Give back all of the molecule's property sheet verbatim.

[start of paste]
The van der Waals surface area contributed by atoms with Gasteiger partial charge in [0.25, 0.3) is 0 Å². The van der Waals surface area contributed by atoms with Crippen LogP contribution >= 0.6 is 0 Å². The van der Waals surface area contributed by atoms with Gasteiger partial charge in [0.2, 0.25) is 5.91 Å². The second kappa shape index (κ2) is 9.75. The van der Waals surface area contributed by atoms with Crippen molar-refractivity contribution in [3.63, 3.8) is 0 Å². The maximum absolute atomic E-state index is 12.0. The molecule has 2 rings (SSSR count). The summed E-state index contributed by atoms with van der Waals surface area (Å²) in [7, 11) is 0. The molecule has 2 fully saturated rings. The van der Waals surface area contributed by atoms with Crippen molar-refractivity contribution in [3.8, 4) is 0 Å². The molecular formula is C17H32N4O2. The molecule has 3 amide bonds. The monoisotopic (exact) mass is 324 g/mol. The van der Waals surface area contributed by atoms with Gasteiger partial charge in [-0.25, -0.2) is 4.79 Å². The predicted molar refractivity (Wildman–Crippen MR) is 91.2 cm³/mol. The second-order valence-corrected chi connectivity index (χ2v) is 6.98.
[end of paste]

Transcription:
The van der Waals surface area contributed by atoms with Gasteiger partial charge in [0.25, 0.3) is 0 Å². The van der Waals surface area contributed by atoms with Crippen LogP contribution >= 0.6 is 0 Å². The van der Waals surface area contributed by atoms with Gasteiger partial charge in [0.2, 0.25) is 5.91 Å². The second kappa shape index (κ2) is 9.75. The van der Waals surface area contributed by atoms with Crippen molar-refractivity contribution in [3.63, 3.8) is 0 Å². The maximum absolute atomic E-state index is 12.0. The molecule has 2 rings (SSSR count). The summed E-state index contributed by atoms with van der Waals surface area (Å²) in [7, 11) is 0. The molecule has 2 fully saturated rings. The van der Waals surface area contributed by atoms with Crippen molar-refractivity contribution in [3.8, 4) is 0 Å². The molecular formula is C17H32N4O2. The molecule has 3 amide bonds. The monoisotopic (exact) mass is 324 g/mol. The van der Waals surface area contributed by atoms with Gasteiger partial charge in [-0.25, -0.2) is 4.79 Å². The predicted molar refractivity (Wildman–Crippen MR) is 91.2 cm³/mol. The second-order valence-corrected chi connectivity index (χ2v) is 6.98.